My enthusiasm for a presidential race in 2016 where the Republican candidate is Jeb Bush or Mitt Romney is utterly nil. In fact, I don't even have the stomach for a primary where they are the front runners. It's been done before. In Mitt's case, it's been done twice before, even.
You know who else ran for President three times? Nixon. And Reagan. Do we learn, or are we about to have to endure another election cycle with Mitt shaking his fingers in our faces and pretending he gives a damn? Which I guess is more than we can expect with Jeb, who will not only shake his finger in our face and pretend he gives a damn, but also invite y'all to a beer out on the ranch or something.
No thanks to either one. But why are they both jockeying for placement so early? Answer: donors.
Joan Walsh, writing about "Mitt's snit," points out that Mitt not only loathes Jeb Bush, he wants all of the Jeb Bush donors too. Well, donors and Mitt's conviction that he's entitled to be not only the GOP nominee of record forever and ever amen, but also the President of the United States for as long as he wants to be that, or until he decides to be King of the World because Mormon Jesus said so.
Over the weekend the Washington Post ran a long profile of the relationship between the two men, which it said was characterized by “competitiveness and snippiness.” It’s a fun read. Apparently Mitt’s still mad that Bush took his time endorsing him in 2012, waiting until after Florida’s crucial primary (which Romney won anyway), and that he criticized Romney’s campaign moves on immigration.
Also: Romney is worried that Bush’s work for Lehman Brothers and Barclays “makes Bush vulnerable to the same kind of Democratic attacks that he faced in 2012 over his career as Bain Capital co-founder and chief executive.”
That makes Romney the logical alternative how?
The piece makes the rationale for a Romney run sound like a tantrum: “Jeb endorsed me too late, he criticized my campaign, and if one idle plutocrat who hasn’t won public office for more than a decade can become president, it’s going to be me!”↓ Story continues below ↓
In fact, the real driving force seems to be entitlement. As Bill Kristol put it (and he knows a thing or two about nepotism and entitlement): “A Romney-Bush race would be more personal — about whose turn it is and who is owed it.”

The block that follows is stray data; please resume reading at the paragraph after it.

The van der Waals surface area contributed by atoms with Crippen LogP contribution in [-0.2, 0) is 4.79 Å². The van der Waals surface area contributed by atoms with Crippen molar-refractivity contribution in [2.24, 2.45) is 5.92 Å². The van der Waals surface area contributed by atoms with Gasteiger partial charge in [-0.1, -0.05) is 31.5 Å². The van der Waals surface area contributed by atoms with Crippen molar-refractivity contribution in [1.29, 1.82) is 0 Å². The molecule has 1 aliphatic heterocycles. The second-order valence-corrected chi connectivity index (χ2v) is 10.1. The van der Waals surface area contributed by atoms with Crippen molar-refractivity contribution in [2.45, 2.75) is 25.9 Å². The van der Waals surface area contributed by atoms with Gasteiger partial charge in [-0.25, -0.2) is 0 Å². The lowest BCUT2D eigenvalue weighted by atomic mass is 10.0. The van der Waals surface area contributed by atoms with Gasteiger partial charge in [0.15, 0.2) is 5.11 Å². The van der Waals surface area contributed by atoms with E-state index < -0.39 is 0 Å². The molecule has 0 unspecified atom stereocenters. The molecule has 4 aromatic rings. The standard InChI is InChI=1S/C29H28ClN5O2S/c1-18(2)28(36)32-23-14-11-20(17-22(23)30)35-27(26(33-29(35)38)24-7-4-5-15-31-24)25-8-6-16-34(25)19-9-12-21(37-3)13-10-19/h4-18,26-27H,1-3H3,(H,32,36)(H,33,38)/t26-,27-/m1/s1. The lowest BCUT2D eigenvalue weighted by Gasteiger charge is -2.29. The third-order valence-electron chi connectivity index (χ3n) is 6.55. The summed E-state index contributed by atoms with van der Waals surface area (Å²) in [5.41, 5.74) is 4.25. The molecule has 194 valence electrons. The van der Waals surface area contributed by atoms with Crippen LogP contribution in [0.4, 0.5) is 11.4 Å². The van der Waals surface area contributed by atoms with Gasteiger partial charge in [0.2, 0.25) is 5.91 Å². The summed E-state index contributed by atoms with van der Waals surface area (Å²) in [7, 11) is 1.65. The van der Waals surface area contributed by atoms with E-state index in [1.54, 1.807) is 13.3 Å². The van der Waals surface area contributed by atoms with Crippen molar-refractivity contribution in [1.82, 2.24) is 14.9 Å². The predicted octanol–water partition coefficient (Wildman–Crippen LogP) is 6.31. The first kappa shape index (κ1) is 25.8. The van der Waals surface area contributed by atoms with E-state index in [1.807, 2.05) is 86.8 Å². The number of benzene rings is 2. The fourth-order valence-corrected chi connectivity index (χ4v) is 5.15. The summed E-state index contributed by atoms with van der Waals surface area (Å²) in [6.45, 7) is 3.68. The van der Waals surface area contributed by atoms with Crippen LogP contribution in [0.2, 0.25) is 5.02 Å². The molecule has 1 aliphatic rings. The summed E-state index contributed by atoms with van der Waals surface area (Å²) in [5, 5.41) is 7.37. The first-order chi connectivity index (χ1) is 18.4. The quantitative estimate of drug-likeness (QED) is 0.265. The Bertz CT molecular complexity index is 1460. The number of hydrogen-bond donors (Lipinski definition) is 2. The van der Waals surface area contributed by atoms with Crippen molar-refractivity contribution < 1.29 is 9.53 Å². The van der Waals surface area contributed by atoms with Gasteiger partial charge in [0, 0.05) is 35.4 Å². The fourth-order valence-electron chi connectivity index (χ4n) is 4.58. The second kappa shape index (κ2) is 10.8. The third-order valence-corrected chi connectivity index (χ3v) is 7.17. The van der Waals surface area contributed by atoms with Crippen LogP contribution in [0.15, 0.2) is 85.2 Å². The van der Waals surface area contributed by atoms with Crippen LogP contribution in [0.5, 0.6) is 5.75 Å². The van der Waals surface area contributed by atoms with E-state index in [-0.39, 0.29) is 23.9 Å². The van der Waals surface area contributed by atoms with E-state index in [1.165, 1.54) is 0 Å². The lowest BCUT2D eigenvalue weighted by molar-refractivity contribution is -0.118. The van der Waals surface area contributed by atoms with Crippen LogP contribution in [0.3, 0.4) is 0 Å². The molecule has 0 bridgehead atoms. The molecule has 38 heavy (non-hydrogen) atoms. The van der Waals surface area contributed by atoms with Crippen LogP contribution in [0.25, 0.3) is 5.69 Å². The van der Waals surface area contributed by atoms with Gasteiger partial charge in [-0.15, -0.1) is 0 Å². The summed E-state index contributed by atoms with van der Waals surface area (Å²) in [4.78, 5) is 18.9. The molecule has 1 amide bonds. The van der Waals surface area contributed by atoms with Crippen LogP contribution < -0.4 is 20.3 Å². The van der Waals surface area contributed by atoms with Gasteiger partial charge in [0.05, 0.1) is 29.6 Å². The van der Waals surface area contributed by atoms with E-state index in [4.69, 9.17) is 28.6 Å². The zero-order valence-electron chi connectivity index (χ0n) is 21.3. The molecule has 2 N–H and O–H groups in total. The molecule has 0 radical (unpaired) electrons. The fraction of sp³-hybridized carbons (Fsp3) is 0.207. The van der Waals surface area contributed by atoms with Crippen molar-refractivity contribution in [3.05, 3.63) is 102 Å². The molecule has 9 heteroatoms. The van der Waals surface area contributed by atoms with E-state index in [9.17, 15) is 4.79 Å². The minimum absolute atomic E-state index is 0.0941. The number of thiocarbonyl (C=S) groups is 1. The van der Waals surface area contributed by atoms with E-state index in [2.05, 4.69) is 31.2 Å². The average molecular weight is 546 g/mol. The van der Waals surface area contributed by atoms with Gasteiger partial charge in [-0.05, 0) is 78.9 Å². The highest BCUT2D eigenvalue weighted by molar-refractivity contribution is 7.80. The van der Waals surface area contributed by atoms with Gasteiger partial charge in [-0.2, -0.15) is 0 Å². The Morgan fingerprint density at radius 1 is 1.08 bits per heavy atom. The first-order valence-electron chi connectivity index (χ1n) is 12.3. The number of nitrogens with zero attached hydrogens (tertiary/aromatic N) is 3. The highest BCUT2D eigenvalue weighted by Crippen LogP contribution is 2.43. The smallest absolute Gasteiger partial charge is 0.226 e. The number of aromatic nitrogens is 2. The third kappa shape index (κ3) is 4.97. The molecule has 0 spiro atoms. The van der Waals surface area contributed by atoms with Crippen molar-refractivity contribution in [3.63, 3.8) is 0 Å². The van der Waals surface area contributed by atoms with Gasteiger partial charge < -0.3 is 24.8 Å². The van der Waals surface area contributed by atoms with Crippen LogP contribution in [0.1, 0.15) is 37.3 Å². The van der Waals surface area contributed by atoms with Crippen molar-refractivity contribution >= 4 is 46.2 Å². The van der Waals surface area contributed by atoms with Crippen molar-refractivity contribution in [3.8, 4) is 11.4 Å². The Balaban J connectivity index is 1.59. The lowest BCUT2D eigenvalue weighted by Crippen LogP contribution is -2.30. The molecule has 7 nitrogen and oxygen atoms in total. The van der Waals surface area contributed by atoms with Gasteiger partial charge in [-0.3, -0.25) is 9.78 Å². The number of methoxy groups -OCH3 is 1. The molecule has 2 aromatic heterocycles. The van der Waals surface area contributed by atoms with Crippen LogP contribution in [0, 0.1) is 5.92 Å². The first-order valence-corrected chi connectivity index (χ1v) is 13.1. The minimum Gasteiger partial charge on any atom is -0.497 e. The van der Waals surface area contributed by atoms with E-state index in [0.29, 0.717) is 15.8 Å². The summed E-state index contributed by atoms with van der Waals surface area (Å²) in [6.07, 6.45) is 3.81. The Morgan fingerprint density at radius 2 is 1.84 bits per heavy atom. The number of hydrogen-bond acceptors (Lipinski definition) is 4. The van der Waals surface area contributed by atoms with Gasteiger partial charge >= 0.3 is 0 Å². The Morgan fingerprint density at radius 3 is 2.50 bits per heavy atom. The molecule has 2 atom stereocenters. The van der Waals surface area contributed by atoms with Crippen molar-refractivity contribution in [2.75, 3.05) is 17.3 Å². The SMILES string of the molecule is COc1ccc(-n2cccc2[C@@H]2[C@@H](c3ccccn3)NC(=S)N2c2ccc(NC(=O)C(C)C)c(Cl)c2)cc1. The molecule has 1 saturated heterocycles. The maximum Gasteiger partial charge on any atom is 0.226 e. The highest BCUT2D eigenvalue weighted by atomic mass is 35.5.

“Whose turn it is and who is owed it.” That reminded me of Ann Romney telling ABC’s Diane Sawyer in 2012: “It’s Mitt’s time. It’s our turn now.”
There's your entitlement words, folks. Right there. It's our turn, not that stinky former Governor of Florida guy whose last name happens to be the same as his brother who wasn't conservative enough but still managed to wreck the country.
At least Bush seems to have a rationale for a run — to articulate a new way of talking about Latinos and gay people that probably doesn’t lead to policy changes, but at least tests whether kinder, gentler rhetoric can help grow the party nationally. What is Romney’s? He’s told friends “he considers poverty the topic du jour.” But poverty was just as high in 2012 and Romney had no answer for it – except to famously disdain “the 47 percent of Americans…who won’t take personal responsibility and care for their lives.”
Neither one of these clowns is qualified to talk about poverty. Until they give up everything they have and live without health care, heat, enough to eat, and the grinding oppression of never even being given the time of day because they're nobody they don't get to pretend they give a damn about poor people or the issues they face.
Here's a taste of what Rmoney has planned for us plebes:
Besides a focus on helping the poor, the other two pillars he’s told people he would build a new campaign around are supporting the middle class and a muscular foreign policy, an area where he believes he was strongly vindicated from his 2012 campaign against President Barack Obama. Romney, for instance, warned about the strategic threat posed by Russia, which many at the time thought was an overstatement. The multimillionaire also is cognizant of the damage done last time by his derisive remarks about “47 percent” of the population, whom he cast as moochers.
“If he does go forward, there will be heavier doses of foreign policy,” a senior adviser told POLITICO. “That was a strength of his last campaign. A lot of what he said has been borne out … All that feeds into a narrative.”
“The economic focus has to be different as well,” he added. “There will be more focus on mobility and softer economic issues. There will also probably be more on upward mobility and opportunity.”
Oh, please. Romney didn't warn about Russians; he warned about Soviets, those elusive nationalists who became Russians, Ukranians, and more after the Soviet Union dissolved.
As far as the economic focus goes, don't forget that Mitt Romney has not repatriated all of his overseas money sheltering him from tax obligations on those companies Bain Capital bought and stripped of all their assets and employees before consolidating them.
All talk and no real substance. That's what we'll get from them all, so when you see any Clown Car Candidate open their mouth and start talking, assume they're humming the Trickle Down Tax Cut Rag.